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Half a Century eBook

This eBook from the Gutenberg Project consists of approximately 294 pages of information about Half a Century.

For some time letters came regularly from him, and he was happy and prosperous.  Then they ceased, and after two years of agonizing suspense, we heard that he had died of yellow fever in New Orleans.  To us, this was dreadful, irreparable, and was wholly due to that iron-bedstead piety which permits no natural growth, but sets down all human loves and longings as of Satanic origin.

Soon after our removal to the village, grandfather’s estate was advertised for sheriff’s sale.  Mother had the proceedings stayed, the executors dismissed, and took out letters of administration, which made it necessary for her to spend some portion of every month in the city.  This threw the entire charge of house and store on me.  As soon, therefore, as possible, she sent me to the city to school, where I realized my aspiration of studying ancient history and the piano, and devoured the contents of the text-book of natural philosophy with an avidity I had never known for a novel.

In April, 1830, I began to teach school, the only one in Wilkinsburg, and had plenty of pupils, young men and women, boys and girls, at two dollars and one dollar and a half a term.  Taught seven hours a day, and Saturday forenoon, which was devoted to Bible reading and catechism.  I was the first, I believe, in Allegheny Co., to teach children without beating them.  I abolished corporeal punishment entirely, and was so successful that boys, ungovernable at home, were altogether tractable.  This life was perfectly congenial, and I followed it for nearly six years.  Mother started a Sabbath School, the only one in the village, and this, too, we continued for years.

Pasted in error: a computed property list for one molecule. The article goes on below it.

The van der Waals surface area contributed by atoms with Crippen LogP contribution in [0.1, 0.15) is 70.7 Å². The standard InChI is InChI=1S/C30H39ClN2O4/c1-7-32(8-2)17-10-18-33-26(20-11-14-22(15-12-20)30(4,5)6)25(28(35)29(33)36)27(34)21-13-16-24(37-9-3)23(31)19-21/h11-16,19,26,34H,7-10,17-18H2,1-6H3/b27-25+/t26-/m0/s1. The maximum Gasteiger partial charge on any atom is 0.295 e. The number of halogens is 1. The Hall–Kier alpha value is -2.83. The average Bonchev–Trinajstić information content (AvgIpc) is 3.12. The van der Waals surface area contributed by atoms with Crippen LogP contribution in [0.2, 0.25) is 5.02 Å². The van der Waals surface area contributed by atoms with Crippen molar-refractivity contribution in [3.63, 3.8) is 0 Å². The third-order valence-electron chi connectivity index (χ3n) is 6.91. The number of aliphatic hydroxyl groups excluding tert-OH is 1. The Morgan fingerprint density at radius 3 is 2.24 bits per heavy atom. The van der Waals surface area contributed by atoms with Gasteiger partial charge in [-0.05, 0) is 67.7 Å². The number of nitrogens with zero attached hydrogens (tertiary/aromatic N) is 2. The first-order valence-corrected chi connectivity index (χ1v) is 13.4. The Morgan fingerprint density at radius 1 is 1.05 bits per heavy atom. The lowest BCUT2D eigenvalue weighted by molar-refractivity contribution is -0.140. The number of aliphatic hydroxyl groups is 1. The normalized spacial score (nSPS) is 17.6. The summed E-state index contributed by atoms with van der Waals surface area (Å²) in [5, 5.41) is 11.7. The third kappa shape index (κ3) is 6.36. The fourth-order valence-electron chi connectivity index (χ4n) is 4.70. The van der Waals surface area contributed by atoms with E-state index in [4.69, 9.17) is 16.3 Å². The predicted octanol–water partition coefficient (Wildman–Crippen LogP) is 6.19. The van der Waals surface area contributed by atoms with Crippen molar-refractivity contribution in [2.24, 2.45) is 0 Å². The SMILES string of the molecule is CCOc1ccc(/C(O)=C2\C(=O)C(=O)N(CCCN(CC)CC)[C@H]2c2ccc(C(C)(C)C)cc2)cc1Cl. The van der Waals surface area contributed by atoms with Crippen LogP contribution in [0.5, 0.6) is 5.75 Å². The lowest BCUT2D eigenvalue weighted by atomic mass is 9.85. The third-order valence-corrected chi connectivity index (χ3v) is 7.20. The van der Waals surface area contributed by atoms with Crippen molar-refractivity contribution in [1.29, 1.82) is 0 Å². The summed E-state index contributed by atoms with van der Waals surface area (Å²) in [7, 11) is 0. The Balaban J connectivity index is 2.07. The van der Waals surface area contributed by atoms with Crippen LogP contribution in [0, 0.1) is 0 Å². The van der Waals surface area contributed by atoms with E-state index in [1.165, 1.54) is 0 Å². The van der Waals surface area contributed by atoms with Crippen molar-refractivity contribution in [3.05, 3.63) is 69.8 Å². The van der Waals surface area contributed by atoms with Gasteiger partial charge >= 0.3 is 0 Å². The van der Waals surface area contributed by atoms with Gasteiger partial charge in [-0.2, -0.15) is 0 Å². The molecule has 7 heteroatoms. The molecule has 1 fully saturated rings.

One of the pupils was a girl of thirteen, daughter of a well-to-do farmer, who lived within a mile of the village.  Her father had been converted at a camp-meeting and was a devout Methodist.  The first day she attended, I asked her the question: 

“How many Gods are there?”

She thought a moment, and then said, with an air of satisfaction: 

“Five.”

I was shocked, and answered in the language of the Catechism: 

“O Margaret!  ‘There is but one only living and true God.’”

She hung her head, then nodded it, and with the emphasis of a judge who had weighed all the evidence, said: 

“I am sure I ha’ hearn tell o’ more nur one of em.”

A young theological student came sometimes to stay over Sabbath and assist in the school.  He led in family worship, and had quite a nice time, until one evening he read a chapter from the song of songs which was Solomon’s, when I bethought me that he was very much afraid of toads.  I began to cultivate those bright-eyed creatures, so that it always seemed probable I had one in my pocket or sleeve.  The path of that good young man became thorny until it diverged from mine.

I was almost fifteen, when I overheard a young lady say I was growing pretty.  I went to my mirror and spent some moments in unalloyed happiness and triumph.  Then I thought, “Pretty face, the worms will eat you.  All the prettiest girls I know are silly, but you shall never make a fool of me.  Helen’s beauty ruined Troy.  Cleopatra was a wretch.  So if you are pretty, I will be master, remember that.”

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